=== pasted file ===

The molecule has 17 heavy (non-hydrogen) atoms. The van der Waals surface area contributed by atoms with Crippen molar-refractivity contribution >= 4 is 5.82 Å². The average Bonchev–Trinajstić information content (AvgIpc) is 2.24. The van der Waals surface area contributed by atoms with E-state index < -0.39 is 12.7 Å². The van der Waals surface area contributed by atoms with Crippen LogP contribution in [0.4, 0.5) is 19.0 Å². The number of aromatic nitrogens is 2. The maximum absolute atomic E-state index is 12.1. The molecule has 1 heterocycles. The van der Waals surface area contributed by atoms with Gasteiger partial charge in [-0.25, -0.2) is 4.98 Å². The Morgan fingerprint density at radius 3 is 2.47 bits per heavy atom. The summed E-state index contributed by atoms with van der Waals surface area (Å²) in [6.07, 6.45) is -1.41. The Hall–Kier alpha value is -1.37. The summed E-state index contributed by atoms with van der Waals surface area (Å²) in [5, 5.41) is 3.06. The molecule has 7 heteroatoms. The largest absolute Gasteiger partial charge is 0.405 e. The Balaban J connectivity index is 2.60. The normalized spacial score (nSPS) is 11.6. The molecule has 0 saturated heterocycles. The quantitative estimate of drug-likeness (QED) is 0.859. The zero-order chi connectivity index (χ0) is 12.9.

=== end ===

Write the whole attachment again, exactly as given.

The molecule has 17 heavy (non-hydrogen) atoms. The van der Waals surface area contributed by atoms with Crippen molar-refractivity contribution >= 4 is 5.82 Å². The average Bonchev–Trinajstić information content (AvgIpc) is 2.24. The van der Waals surface area contributed by atoms with E-state index < -0.39 is 12.7 Å². The van der Waals surface area contributed by atoms with Crippen LogP contribution in [0.4, 0.5) is 19.0 Å². The number of aromatic nitrogens is 2. The maximum absolute atomic E-state index is 12.1. The molecule has 1 heterocycles. The van der Waals surface area contributed by atoms with Gasteiger partial charge in [-0.25, -0.2) is 4.98 Å². The Morgan fingerprint density at radius 3 is 2.47 bits per heavy atom. The summed E-state index contributed by atoms with van der Waals surface area (Å²) in [6.07, 6.45) is -1.41. The Hall–Kier alpha value is -1.37. The summed E-state index contributed by atoms with van der Waals surface area (Å²) in [5, 5.41) is 3.06. The molecule has 7 heteroatoms. The largest absolute Gasteiger partial charge is 0.405 e. The Balaban J connectivity index is 2.60. The normalized spacial score (nSPS) is 11.6. The molecule has 0 saturated heterocycles. The quantitative estimate of drug-likeness (QED) is 0.859. The zero-order chi connectivity index (χ0) is 12.9.